Can you believe it has been 20 years since the release of author Terry McMillan’s classic Waiting to Exhale? The novel was released in May 1992 to national acclaim, spent months at the top of the bestseller’s list and every Black woman you knew had either read it or was reading it at the time.
A little story about four friends living and dating in Arizona in the late 80s became a cultural phenomenon the industry never saw coming and earned a special place in our hearts. The film adaption of the book was released in 1995 and has since made its way onto most sisters’ favorite-film list.
After publishing three more novels, McMillan finally released the long-awaited sequel, Getting to Happy, on September 7, 2010. Many critics deemed it a success and applauded that she stayed true to her characters — and, of course, fans hoped to see the film version. Then, good news came: McMillan confirmed the film sequel.
Production plans were moving full-speed ahead when tragedy struck. Whitney Houston, who played Savannah, suddenly passed away in February. Upon the star’s untimely death, the fate of the film was immediately called into question. Will Oprah Winfrey play Whitney? Will Savannah’s character be written out? Will there even be a movie?
We caught up with McMillan, who’s preparing for an appearance at the upcoming Anguilla Literary Festival May 24 through 28th, to see if she could set the record straight, and how she feels about the book on the 20th anniversary of its release.ESSENCE.COM: Are you excited to be a part of this year’s Anguilla Literary Festival?
TERRY MCMILLAN: Yes, I’ve not done this before. I’ve never been to Anguilla, which I’m really looking forward to. I’m really flattered to have been asked. I know that may sound a little weird, but no matter how popular you are, it’s still nice to be admired and respected.
ESSENCE.COM: What else do we have to look forward to from you?
MCMILLAN: I’m working on a novel right now. I only have about 200 pages written. Talking about Getting to Happy was easy because it was a sequel, so it made it a little clearer. I feel a little weird talking about this one, and I don’t really understand why. I know the players and the story. It’s called Who Asked You? — there’s a grandma who is sort of forced to take care of her grandkids. It’s about a community of people, and she’s one of the main characters. That’s about as much as I think I should say because I’m still working on it. It’s almost like people who share the sex of their child when they’re pregnant.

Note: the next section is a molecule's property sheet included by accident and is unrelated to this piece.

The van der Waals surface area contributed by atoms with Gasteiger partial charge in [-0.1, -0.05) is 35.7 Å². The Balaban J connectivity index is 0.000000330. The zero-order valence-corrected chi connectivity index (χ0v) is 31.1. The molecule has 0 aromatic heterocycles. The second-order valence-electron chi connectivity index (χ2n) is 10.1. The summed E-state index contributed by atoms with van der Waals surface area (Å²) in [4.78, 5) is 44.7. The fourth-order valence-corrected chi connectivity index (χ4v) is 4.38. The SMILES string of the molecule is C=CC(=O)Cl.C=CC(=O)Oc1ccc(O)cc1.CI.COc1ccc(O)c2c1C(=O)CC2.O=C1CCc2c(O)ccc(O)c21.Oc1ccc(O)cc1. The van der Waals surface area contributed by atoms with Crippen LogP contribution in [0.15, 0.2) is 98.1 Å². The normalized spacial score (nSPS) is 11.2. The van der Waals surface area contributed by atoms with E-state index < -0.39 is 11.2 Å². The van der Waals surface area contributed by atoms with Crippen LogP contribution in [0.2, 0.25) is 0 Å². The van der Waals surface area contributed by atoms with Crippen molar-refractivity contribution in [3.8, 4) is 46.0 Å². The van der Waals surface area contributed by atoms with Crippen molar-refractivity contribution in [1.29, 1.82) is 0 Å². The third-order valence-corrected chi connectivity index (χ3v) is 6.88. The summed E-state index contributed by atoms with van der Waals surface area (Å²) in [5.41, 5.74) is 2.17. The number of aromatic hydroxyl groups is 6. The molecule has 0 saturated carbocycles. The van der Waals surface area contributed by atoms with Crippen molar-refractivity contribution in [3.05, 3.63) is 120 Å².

ESSENCE.COM: What’s your writing routine like?
MCMILLAN: I try to write every day. I usually write really early in the morning and I don’t tweet or any of that before I write. I just wake up and write.
ESSENCE.COM: It’s the 20th anniversary of the year you released Waiting to Exhale. What are some of your reflections?
MCMILLAN: Wow! Yes, it came out in May of 1992 — wow! You know I always say, in a very generic way, “It’s been 20 years since Waiting to Exhale….” I was even saying it last year, but that ages me. I’ll put it this way: I still don’t quite believe that the book has had such a long life; the impact that the story has had on women. And, there’s not a day that doesn’t go by on Twitter that I don’t get someone saying, “I just saw it” or “It was on this channel or that channel.” I haven’t watched the movie in probably 16 or 17 years. I have a copy, but it’s in storage. One night, I fell asleep with the TV on and it actually woke me up. I heard Loretta’s voice and woke up with one eye, and I kind of blushed. It was so weird. I literally covered my face and blushed. I just giggled. It’s not the same as being proud of a child but… I don’t want to say this and it be misconstrued, but for me, as a writer, it almost feels like overkill — okay, enough already, I get it. I hope that people like it because of how it makes them feel, more than anything, in terms of it being empowering. That’s what the goal was, and that’s the impact it had on me back then. I’m a little past it now. But, I’m grateful.
ESSENCE.COM: There’s been talk of the Waiting to Exhale sequel becoming a tribute to Whitney Houston. Is this true?
MCMILLAN: I know that 20th Century Fox is still interested in making the movie, and right now I’m not sure how they want to make it and I’m not sure how it’s going to work. I have mixed feelings about how best to carry on. Some people want the Savannah character just to disappear, and have her die, and others want it to be recast. I personally don’t know. I think that on some levels, people associate Savannah with Whitney, but I just think that the story itself was about the four characters. I’m eternally grateful for what Whitney brought to the story, but I don’t know if it would be the same story without the Savannah character.
I almost feel like it would be sad because she’s not there, and it would be too much of a reminder that Whitney’s not here anymore, and we know that. Whitney’s death is still fresh and you have to kind of get used to the fact that she’s gone. When Sparkle comes out, it’s going to add even more to it. I haven’t really gotten past that yet. I’ve been asked a lot about how I feel about it. But, it’s still a little early. The studio is excited about making the film. We had a full script done. I’m at the point now, where I’m just working on my novel. I’m not a studio executive, so the fact that they’ve made it clear to me that they still are interested in making this movie is fine.